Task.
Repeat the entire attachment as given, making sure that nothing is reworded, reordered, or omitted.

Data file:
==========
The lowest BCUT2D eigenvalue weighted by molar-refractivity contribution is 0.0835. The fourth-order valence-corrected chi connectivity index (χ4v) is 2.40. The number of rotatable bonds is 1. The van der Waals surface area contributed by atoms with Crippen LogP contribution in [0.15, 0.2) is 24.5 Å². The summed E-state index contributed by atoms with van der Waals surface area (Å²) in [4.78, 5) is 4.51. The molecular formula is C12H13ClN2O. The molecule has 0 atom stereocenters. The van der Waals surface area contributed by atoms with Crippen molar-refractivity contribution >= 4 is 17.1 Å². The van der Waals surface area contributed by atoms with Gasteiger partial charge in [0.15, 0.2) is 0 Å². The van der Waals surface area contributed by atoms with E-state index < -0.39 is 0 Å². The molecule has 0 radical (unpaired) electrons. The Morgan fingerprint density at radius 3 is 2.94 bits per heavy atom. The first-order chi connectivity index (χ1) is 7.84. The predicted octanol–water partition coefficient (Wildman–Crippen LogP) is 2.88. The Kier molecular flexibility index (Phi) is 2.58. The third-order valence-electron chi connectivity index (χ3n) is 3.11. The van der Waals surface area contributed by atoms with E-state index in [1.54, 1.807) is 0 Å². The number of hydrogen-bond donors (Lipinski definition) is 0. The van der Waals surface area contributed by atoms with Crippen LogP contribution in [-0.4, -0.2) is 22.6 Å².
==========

The lowest BCUT2D eigenvalue weighted by molar-refractivity contribution is 0.0835. The fourth-order valence-corrected chi connectivity index (χ4v) is 2.40. The number of rotatable bonds is 1. The van der Waals surface area contributed by atoms with Crippen LogP contribution in [0.15, 0.2) is 24.5 Å². The summed E-state index contributed by atoms with van der Waals surface area (Å²) in [4.78, 5) is 4.51. The molecular formula is C12H13ClN2O. The molecule has 0 atom stereocenters. The van der Waals surface area contributed by atoms with Crippen molar-refractivity contribution >= 4 is 17.1 Å². The van der Waals surface area contributed by atoms with Gasteiger partial charge in [0.15, 0.2) is 0 Å². The van der Waals surface area contributed by atoms with E-state index < -0.39 is 0 Å². The molecule has 0 radical (unpaired) electrons. The Morgan fingerprint density at radius 3 is 2.94 bits per heavy atom. The first-order chi connectivity index (χ1) is 7.84. The predicted octanol–water partition coefficient (Wildman–Crippen LogP) is 2.88. The Kier molecular flexibility index (Phi) is 2.58. The third-order valence-electron chi connectivity index (χ3n) is 3.11. The van der Waals surface area contributed by atoms with E-state index in [1.54, 1.807) is 0 Å². The number of hydrogen-bond donors (Lipinski definition) is 0. The van der Waals surface area contributed by atoms with Crippen LogP contribution in [-0.4, -0.2) is 22.6 Å².